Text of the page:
Saumur (Fr. Saumur) is a commune in the Maine-et-Loire department of FrancePays de la Loire.

The historic town is located between the Loire and Thouet rivers and is surrounded by the vineyards of Saumur, Chinon, Bourgueil and Coteaux du Layon, which produce some of France’s finest wines.

Born at the foot of a fortress and sheltered behind an urban wall from the fourteenth century, the city controls a disputed passage on the Loire. It became the seat of a military government commanded by Philippe Duplessis-Mornay from 1589 to 1621, and then became one of the political capitals of French Protestantism. Two brigades and the staff of a rifle regiment were installed there in 1763.

The famous riding school of the Écuyers was completed in 1767 (it was rebuilt in 1863). The School will successively take the name of the School of instruction of the mounted troops in 1814, the Royal School of cavalry in 1825, and finally, after 1945, of the School of application of the armoured cavalry weapon.

On 20 June 1828, the first “carousel” was held on Place du Chardonnet, given in honour of the Duchess of Berry. Since 1831, these “carousels” have taken place every year.

Its riding instructors give public high school performances under the name of Cadre Noir. City of the horse, Saumur became, in 1972, the seat of the National Riding School.

Today Saumur is known for its Cavalry School worldwide. The Cadre Noir is a corps of elite French riders, instructors at the National Riding School (or ENE) near Saumur in Maine-et-Loire. The Cadre Noir doctrine, set by General L’Hotte in the nineteenth century, is the horse “calm, forward and straight.” Horse riding in the French tradition, practiced mainly at the Cadre Noir, was inscribed in 2011 by UNESCO on the representative list of the intangible cultural heritage of humanity.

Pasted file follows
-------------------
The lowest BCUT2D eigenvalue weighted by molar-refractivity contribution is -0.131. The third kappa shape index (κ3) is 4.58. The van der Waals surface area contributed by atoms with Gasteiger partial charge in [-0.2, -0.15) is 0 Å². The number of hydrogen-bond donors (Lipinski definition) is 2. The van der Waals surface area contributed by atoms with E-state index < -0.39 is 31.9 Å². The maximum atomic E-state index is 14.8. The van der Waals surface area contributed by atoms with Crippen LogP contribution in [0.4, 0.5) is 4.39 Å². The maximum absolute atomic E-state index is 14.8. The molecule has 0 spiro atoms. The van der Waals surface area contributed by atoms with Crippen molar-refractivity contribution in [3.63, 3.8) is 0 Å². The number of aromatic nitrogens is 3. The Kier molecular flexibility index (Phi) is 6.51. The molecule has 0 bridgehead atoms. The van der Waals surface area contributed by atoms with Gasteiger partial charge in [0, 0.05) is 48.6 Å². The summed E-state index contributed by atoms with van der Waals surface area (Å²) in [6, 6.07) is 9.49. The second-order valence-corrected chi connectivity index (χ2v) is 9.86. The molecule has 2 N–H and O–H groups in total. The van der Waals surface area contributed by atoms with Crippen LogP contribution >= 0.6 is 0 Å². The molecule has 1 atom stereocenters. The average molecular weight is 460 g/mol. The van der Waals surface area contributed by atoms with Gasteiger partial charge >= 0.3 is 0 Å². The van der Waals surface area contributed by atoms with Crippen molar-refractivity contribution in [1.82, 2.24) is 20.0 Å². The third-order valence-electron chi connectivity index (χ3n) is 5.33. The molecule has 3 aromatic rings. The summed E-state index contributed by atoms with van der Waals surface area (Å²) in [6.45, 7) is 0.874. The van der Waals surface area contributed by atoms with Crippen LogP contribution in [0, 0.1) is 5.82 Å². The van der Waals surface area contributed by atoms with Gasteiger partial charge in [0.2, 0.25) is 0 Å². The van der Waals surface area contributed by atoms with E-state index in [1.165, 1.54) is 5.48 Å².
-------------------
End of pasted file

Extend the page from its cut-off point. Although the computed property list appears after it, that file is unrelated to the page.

Tourism and main attractions

The architectural character of the town owes much to the fact that it is constructed almost exclusively of the beautiful, but fragile, Tuffeau stone.

There are several cultural tourist sites in Saumur: the Saumur castle-museum houses the municipal collections (decorative arts) and the collections of the Musée du Cheval. On the territory of the municipality, there are also the world-renowned tank museum, the mushroom museum, the Pierres et Lumières site and the motor museum.

The Loire à Vélo cycle touring route crosses Saumur and attracts many cyclists. The city is also located on the main routes of the Loire castles.

Various activities, including Anjou-Vélo-Vintage, in June, contribute to the tourist attractiveness of the city.

Saint-Jean street and its shops lead to Saint Peter’s Square. This place has an important historical past. Indeed, it was the unmissable shopping square of Saumur in the Middle Ages.

Religious heritage

  • Notre-Dame-de-la-Visitation Convent, now barracks;
  • the Notre-Dame-de-Nantilly church is the oldest in Saumur: built in the first half of the 12th century in Romanesque style, it was then equipped in the 15th century with a vast Gothic aisle built on the orders of Louis XI. It has been classified as a historical monument since 1840;
  • the church of Saint-Pierre (12th – 17th century) with its twisted bell tower;
  • the chapel of Notre-Dame-des-Ardilliers and the house of the Oratory;
  • the church of Saint-Lambert des Levées (13th century);
  • the Saint-Jean chapel;
  • the Protestant temple (1843);
  • the Notre-Dame des Ardilliers convent;
  • the Saint-Nicolas church.

Civil heritage

  • the Bagneux dolmen (Neolithic);
  • château de Saumur (fourteenth – nineteenth century);
  • the Cavalry School, called for several decades the Cavalry Armored Weapon Application School (EAABC), home of the Cadre Noir;
  • the National Riding School founded in 1814, current place of teaching of the Cadre Noir and center of French riding;
  • City Hall;
  • the Blancler hotel;
  • the castle of Beaulieu;
  • the hotel de Castellane (private mansion that belonged to the Aldebert family and in which the city wanted to install a casino);
  • the house of the Queen of Sicily;
  • the hotels of the old quarter;
  • the house of the Compagnons du Devoir;
  • the Ackerman House;
  • the house of fine bubbles Veuve Amiot, founded in 1884 by Elisa Amiot and which still welcomes visitors to the original production site today.